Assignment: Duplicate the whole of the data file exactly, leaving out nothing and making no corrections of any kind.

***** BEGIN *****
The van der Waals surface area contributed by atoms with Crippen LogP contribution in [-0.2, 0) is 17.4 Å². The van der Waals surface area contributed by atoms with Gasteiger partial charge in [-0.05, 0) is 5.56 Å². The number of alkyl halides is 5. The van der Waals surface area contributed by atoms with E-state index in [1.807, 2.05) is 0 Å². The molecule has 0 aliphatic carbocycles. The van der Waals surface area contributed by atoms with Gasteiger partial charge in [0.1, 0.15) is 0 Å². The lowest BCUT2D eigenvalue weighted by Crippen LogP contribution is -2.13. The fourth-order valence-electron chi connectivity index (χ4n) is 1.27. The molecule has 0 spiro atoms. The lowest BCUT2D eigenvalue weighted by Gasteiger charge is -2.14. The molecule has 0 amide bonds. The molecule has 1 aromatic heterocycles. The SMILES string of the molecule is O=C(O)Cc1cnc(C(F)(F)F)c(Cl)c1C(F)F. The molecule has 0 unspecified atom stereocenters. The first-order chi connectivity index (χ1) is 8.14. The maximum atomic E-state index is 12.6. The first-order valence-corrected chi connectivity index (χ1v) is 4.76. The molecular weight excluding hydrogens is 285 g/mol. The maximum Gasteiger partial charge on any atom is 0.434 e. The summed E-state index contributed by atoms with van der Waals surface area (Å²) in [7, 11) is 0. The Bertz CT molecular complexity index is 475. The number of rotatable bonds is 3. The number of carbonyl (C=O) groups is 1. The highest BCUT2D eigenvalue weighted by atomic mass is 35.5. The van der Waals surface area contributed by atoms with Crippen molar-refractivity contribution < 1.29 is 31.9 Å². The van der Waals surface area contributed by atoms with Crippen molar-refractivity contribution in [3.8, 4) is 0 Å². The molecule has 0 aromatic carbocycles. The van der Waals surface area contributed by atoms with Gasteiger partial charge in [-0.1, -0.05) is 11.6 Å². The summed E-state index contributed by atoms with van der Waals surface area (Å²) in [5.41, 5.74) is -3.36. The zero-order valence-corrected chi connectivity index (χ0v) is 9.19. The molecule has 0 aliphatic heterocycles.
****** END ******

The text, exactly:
The van der Waals surface area contributed by atoms with Crippen LogP contribution in [-0.2, 0) is 17.4 Å². The van der Waals surface area contributed by atoms with Gasteiger partial charge in [-0.05, 0) is 5.56 Å². The number of alkyl halides is 5. The van der Waals surface area contributed by atoms with E-state index in [1.807, 2.05) is 0 Å². The molecule has 0 aliphatic carbocycles. The van der Waals surface area contributed by atoms with Gasteiger partial charge in [0.1, 0.15) is 0 Å². The lowest BCUT2D eigenvalue weighted by Crippen LogP contribution is -2.13. The fourth-order valence-electron chi connectivity index (χ4n) is 1.27. The molecule has 0 spiro atoms. The lowest BCUT2D eigenvalue weighted by Gasteiger charge is -2.14. The molecule has 0 amide bonds. The molecule has 1 aromatic heterocycles. The SMILES string of the molecule is O=C(O)Cc1cnc(C(F)(F)F)c(Cl)c1C(F)F. The molecule has 0 unspecified atom stereocenters. The first-order chi connectivity index (χ1) is 8.14. The maximum atomic E-state index is 12.6. The first-order valence-corrected chi connectivity index (χ1v) is 4.76. The molecular weight excluding hydrogens is 285 g/mol. The maximum Gasteiger partial charge on any atom is 0.434 e. The summed E-state index contributed by atoms with van der Waals surface area (Å²) in [7, 11) is 0. The Bertz CT molecular complexity index is 475. The number of rotatable bonds is 3. The number of carbonyl (C=O) groups is 1. The highest BCUT2D eigenvalue weighted by atomic mass is 35.5. The van der Waals surface area contributed by atoms with Crippen molar-refractivity contribution < 1.29 is 31.9 Å². The van der Waals surface area contributed by atoms with Crippen molar-refractivity contribution in [3.8, 4) is 0 Å². The molecule has 0 aromatic carbocycles. The van der Waals surface area contributed by atoms with Gasteiger partial charge in [-0.1, -0.05) is 11.6 Å². The summed E-state index contributed by atoms with van der Waals surface area (Å²) in [5.41, 5.74) is -3.36. The zero-order valence-corrected chi connectivity index (χ0v) is 9.19. The molecule has 0 aliphatic heterocycles.